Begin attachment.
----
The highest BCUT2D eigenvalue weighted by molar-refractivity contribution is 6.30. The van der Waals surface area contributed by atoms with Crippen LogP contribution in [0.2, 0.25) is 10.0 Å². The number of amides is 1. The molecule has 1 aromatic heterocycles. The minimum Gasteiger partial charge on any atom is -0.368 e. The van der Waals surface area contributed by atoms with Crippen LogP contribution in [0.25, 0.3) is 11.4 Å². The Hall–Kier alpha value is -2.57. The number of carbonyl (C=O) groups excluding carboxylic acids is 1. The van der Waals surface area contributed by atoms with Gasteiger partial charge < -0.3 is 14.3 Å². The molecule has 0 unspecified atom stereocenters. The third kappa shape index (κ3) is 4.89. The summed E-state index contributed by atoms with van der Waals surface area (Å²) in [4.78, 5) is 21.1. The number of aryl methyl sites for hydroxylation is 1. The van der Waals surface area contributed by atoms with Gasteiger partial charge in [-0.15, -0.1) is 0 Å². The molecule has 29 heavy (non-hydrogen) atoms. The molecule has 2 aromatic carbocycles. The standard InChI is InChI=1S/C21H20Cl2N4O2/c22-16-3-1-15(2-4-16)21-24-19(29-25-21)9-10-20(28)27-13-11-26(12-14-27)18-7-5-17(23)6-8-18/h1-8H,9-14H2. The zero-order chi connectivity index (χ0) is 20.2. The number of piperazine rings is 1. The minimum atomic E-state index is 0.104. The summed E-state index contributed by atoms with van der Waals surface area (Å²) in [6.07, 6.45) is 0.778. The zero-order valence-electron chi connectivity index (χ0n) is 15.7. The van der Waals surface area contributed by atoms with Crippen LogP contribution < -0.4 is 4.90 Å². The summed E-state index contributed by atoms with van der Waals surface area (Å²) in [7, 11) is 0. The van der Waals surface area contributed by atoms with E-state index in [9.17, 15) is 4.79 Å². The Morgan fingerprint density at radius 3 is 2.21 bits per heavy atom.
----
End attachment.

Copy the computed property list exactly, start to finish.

The highest BCUT2D eigenvalue weighted by molar-refractivity contribution is 6.30. The van der Waals surface area contributed by atoms with Crippen LogP contribution in [0.2, 0.25) is 10.0 Å². The number of amides is 1. The molecule has 1 aromatic heterocycles. The minimum Gasteiger partial charge on any atom is -0.368 e. The van der Waals surface area contributed by atoms with Crippen LogP contribution in [0.25, 0.3) is 11.4 Å². The Hall–Kier alpha value is -2.57. The number of carbonyl (C=O) groups excluding carboxylic acids is 1. The van der Waals surface area contributed by atoms with Gasteiger partial charge < -0.3 is 14.3 Å². The molecule has 0 unspecified atom stereocenters. The third kappa shape index (κ3) is 4.89. The summed E-state index contributed by atoms with van der Waals surface area (Å²) in [4.78, 5) is 21.1. The number of aryl methyl sites for hydroxylation is 1. The van der Waals surface area contributed by atoms with Gasteiger partial charge in [-0.15, -0.1) is 0 Å². The molecule has 29 heavy (non-hydrogen) atoms. The molecule has 2 aromatic carbocycles. The standard InChI is InChI=1S/C21H20Cl2N4O2/c22-16-3-1-15(2-4-16)21-24-19(29-25-21)9-10-20(28)27-13-11-26(12-14-27)18-7-5-17(23)6-8-18/h1-8H,9-14H2. The zero-order chi connectivity index (χ0) is 20.2. The number of piperazine rings is 1. The minimum atomic E-state index is 0.104. The summed E-state index contributed by atoms with van der Waals surface area (Å²) in [6.07, 6.45) is 0.778. The zero-order valence-electron chi connectivity index (χ0n) is 15.7. The van der Waals surface area contributed by atoms with Crippen LogP contribution < -0.4 is 4.90 Å². The summed E-state index contributed by atoms with van der Waals surface area (Å²) in [7, 11) is 0. The van der Waals surface area contributed by atoms with E-state index in [9.17, 15) is 4.79 Å². The Morgan fingerprint density at radius 3 is 2.21 bits per heavy atom.